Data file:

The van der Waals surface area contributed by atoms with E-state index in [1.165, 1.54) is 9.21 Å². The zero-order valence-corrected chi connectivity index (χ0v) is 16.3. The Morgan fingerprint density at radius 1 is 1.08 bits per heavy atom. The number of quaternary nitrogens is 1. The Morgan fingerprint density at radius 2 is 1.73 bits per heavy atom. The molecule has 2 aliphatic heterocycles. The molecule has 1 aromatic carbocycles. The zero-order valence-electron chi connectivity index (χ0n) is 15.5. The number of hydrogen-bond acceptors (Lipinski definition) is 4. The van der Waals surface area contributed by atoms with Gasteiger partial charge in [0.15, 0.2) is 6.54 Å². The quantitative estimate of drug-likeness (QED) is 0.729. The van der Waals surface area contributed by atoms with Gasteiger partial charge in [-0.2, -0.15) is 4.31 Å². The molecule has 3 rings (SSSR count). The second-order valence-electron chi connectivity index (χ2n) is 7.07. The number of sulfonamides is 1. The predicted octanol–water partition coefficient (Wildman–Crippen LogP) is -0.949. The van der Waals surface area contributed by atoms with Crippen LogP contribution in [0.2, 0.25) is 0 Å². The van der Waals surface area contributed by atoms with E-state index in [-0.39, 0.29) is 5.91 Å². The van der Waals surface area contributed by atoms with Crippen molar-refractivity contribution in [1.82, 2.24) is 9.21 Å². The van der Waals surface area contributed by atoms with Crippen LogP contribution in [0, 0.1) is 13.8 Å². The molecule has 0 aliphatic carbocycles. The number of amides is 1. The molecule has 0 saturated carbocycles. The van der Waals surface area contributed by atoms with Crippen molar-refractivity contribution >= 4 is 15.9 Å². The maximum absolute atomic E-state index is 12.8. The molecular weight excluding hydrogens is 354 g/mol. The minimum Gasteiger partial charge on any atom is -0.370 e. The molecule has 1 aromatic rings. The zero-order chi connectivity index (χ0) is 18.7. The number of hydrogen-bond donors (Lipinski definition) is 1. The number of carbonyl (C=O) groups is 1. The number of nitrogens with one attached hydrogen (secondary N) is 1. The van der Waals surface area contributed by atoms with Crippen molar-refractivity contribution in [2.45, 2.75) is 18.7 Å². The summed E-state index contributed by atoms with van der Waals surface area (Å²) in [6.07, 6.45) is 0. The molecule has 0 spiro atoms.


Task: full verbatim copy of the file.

The van der Waals surface area contributed by atoms with E-state index in [1.165, 1.54) is 9.21 Å². The zero-order valence-corrected chi connectivity index (χ0v) is 16.3. The Morgan fingerprint density at radius 1 is 1.08 bits per heavy atom. The number of quaternary nitrogens is 1. The Morgan fingerprint density at radius 2 is 1.73 bits per heavy atom. The molecule has 2 aliphatic heterocycles. The molecule has 1 aromatic carbocycles. The zero-order valence-electron chi connectivity index (χ0n) is 15.5. The number of hydrogen-bond acceptors (Lipinski definition) is 4. The van der Waals surface area contributed by atoms with Gasteiger partial charge in [0.15, 0.2) is 6.54 Å². The quantitative estimate of drug-likeness (QED) is 0.729. The van der Waals surface area contributed by atoms with Gasteiger partial charge in [-0.2, -0.15) is 4.31 Å². The molecule has 3 rings (SSSR count). The second-order valence-electron chi connectivity index (χ2n) is 7.07. The number of sulfonamides is 1. The predicted octanol–water partition coefficient (Wildman–Crippen LogP) is -0.949. The van der Waals surface area contributed by atoms with Crippen LogP contribution in [0.2, 0.25) is 0 Å². The van der Waals surface area contributed by atoms with E-state index in [-0.39, 0.29) is 5.91 Å². The van der Waals surface area contributed by atoms with Crippen molar-refractivity contribution in [1.82, 2.24) is 9.21 Å². The van der Waals surface area contributed by atoms with Crippen LogP contribution in [0, 0.1) is 13.8 Å². The molecule has 0 aliphatic carbocycles. The number of amides is 1. The molecule has 0 saturated carbocycles. The van der Waals surface area contributed by atoms with Crippen molar-refractivity contribution >= 4 is 15.9 Å². The maximum absolute atomic E-state index is 12.8. The molecular weight excluding hydrogens is 354 g/mol. The minimum Gasteiger partial charge on any atom is -0.370 e. The molecule has 1 aromatic rings. The zero-order chi connectivity index (χ0) is 18.7. The number of hydrogen-bond donors (Lipinski definition) is 1. The number of carbonyl (C=O) groups is 1. The number of nitrogens with one attached hydrogen (secondary N) is 1. The van der Waals surface area contributed by atoms with Crippen molar-refractivity contribution in [2.45, 2.75) is 18.7 Å². The summed E-state index contributed by atoms with van der Waals surface area (Å²) in [6.07, 6.45) is 0. The molecule has 0 spiro atoms.